The American space agency, NASA’s Dart probe has smashed into an asteroid, destroying itself in the process.
The collision was intentional and designed to test whether space rocks that might threaten Earth could be nudged safely out of the way.
Dart’s camera returned an image per second, right up to the moment of impact with the target – a 160m-wide object called Dimorphos.
What had been a steady image stream cut out as the probe was obliterated, BBC writes.
Controllers, based at the Johns Hopkins University Applied Physics Laboratory (JHU-APL), erupted with joy as Dimorphos filled the field of view on Dart’s camera just before then going blank. Initial calculations suggest the impact was a mere 17m off the exact centre of Dimorphos.
It will be some weeks before scientists on the Nasa-led mission know for sure whether their experiment has worked, but Dr Lori Glaze, the director of planetary science at the space agency, was convinced something remarkable had been achieved.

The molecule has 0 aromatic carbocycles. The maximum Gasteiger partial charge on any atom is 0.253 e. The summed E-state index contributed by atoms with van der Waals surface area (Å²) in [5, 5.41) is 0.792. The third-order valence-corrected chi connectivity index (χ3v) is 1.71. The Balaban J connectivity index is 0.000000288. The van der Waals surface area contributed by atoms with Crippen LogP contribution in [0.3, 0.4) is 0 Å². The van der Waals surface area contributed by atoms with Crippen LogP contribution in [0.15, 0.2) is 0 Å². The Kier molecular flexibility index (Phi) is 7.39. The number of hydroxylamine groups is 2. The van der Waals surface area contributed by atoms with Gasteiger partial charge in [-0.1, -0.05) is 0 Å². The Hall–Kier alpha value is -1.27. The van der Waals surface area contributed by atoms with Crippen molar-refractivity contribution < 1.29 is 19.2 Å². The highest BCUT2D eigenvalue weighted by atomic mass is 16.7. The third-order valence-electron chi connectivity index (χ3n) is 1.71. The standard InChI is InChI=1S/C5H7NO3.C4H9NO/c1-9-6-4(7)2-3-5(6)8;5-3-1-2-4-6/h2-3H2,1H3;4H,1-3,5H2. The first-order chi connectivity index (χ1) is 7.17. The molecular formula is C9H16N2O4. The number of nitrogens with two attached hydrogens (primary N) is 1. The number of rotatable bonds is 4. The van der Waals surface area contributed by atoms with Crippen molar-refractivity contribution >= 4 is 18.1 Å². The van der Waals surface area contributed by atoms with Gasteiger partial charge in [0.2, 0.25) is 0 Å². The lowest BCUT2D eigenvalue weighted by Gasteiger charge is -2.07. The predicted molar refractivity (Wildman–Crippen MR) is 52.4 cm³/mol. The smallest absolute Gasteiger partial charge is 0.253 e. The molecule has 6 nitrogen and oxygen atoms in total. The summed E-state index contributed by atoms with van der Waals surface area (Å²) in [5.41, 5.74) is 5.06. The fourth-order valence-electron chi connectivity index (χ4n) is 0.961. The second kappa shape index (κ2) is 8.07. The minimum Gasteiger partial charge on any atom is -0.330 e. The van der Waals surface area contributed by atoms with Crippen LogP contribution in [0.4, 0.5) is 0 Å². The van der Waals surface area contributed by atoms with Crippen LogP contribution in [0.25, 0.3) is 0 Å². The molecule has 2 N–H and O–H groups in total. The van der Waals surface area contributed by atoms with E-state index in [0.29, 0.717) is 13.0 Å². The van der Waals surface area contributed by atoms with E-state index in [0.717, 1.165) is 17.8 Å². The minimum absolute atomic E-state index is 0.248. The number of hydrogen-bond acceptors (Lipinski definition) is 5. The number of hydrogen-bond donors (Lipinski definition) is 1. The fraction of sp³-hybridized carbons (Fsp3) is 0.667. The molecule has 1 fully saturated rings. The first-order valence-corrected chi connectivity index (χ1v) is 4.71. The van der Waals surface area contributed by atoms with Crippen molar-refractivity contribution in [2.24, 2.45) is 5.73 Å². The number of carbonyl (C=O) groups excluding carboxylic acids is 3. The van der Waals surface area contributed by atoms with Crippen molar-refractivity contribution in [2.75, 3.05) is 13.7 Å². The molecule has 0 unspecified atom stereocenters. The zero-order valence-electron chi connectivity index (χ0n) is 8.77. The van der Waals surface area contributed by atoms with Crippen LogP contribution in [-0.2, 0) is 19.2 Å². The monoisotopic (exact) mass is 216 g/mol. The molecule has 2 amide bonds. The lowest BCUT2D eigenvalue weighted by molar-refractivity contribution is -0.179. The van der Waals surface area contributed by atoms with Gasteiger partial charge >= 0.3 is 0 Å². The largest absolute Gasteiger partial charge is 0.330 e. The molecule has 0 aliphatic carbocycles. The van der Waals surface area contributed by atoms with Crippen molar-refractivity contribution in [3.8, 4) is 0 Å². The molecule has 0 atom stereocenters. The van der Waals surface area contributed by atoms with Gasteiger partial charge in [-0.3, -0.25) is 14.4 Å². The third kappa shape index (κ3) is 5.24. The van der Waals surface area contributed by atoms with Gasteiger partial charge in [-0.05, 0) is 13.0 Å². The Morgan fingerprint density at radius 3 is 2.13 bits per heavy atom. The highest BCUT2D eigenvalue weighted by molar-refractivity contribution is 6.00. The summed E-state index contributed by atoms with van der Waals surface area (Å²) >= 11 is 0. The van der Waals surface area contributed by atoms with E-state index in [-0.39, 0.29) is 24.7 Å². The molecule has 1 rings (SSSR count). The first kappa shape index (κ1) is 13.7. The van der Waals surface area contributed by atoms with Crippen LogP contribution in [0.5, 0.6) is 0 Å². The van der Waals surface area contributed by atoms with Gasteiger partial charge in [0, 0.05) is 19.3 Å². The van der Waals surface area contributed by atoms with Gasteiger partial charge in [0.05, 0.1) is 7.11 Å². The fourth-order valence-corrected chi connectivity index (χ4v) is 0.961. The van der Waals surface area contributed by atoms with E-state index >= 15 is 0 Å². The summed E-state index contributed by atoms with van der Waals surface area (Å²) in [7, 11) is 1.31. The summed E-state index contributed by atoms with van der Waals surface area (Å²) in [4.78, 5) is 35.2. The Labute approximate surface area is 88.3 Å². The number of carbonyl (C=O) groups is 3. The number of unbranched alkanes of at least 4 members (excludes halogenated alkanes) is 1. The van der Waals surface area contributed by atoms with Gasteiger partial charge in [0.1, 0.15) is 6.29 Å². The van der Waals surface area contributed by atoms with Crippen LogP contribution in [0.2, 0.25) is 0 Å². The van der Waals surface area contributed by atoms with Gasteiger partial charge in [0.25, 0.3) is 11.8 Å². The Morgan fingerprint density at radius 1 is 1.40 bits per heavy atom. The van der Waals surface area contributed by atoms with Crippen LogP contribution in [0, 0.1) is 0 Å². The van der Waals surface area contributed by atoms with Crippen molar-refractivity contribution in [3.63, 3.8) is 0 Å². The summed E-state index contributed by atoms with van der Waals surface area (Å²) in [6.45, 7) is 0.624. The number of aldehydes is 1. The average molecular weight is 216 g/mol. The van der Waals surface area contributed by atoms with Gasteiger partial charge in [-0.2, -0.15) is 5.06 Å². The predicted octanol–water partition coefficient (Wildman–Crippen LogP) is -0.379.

“We’re embarking on a new era of humankind, an era in which we potentially have the capability to protect ourselves from something like a dangerous hazardous asteroid impact. What an amazing thing; we’ve never had that capability before,” she told reporters.
And Dr Elena Adams, a JHU-APL mission systems engineer, said “earthlings should sleep better” knowing they had a planetary defence solution.
Researchers will determine success, or otherwise, by studying the changes to the orbit of Dimorphos around another asteroid known as Didymos.
Telescopes on Earth will make precise measurements of the two-rock, or binary, system.
Before the collision, Dimorphos took roughly 11 hours and 55 minutes to circle its 780m-wide partner.
This ought to reduce by a few minutes following the crash.